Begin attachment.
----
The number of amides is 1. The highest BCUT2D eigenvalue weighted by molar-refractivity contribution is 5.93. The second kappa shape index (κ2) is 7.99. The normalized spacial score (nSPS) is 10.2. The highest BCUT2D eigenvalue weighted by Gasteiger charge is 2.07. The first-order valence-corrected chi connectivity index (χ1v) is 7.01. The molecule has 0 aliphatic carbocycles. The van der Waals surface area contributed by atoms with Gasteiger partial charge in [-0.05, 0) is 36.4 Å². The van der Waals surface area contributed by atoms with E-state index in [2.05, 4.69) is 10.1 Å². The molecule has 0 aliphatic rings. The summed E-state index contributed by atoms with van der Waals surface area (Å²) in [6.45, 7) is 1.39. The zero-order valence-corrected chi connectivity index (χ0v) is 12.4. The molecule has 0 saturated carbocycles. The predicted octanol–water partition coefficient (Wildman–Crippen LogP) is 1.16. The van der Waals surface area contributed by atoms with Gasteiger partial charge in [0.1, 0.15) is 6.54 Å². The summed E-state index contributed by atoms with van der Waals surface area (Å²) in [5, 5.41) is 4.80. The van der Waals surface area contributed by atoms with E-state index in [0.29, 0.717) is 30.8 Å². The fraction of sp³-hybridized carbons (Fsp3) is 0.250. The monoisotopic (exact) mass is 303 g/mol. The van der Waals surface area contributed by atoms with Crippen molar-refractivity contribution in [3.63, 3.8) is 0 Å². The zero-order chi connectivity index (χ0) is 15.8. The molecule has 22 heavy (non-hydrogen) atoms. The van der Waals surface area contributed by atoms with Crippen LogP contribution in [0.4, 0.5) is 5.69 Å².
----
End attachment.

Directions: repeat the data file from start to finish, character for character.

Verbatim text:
The number of amides is 1. The highest BCUT2D eigenvalue weighted by molar-refractivity contribution is 5.93. The second kappa shape index (κ2) is 7.99. The normalized spacial score (nSPS) is 10.2. The highest BCUT2D eigenvalue weighted by Gasteiger charge is 2.07. The first-order valence-corrected chi connectivity index (χ1v) is 7.01. The molecule has 0 aliphatic carbocycles. The van der Waals surface area contributed by atoms with Gasteiger partial charge in [-0.05, 0) is 36.4 Å². The van der Waals surface area contributed by atoms with E-state index in [2.05, 4.69) is 10.1 Å². The molecule has 0 aliphatic rings. The summed E-state index contributed by atoms with van der Waals surface area (Å²) in [6.45, 7) is 1.39. The zero-order valence-corrected chi connectivity index (χ0v) is 12.4. The molecule has 0 saturated carbocycles. The predicted octanol–water partition coefficient (Wildman–Crippen LogP) is 1.16. The van der Waals surface area contributed by atoms with Gasteiger partial charge in [0.1, 0.15) is 6.54 Å². The summed E-state index contributed by atoms with van der Waals surface area (Å²) in [5, 5.41) is 4.80. The van der Waals surface area contributed by atoms with E-state index in [0.29, 0.717) is 30.8 Å². The fraction of sp³-hybridized carbons (Fsp3) is 0.250. The monoisotopic (exact) mass is 303 g/mol. The van der Waals surface area contributed by atoms with Crippen molar-refractivity contribution in [3.63, 3.8) is 0 Å². The zero-order chi connectivity index (χ0) is 15.8. The molecule has 22 heavy (non-hydrogen) atoms. The van der Waals surface area contributed by atoms with Crippen LogP contribution in [0.4, 0.5) is 5.69 Å².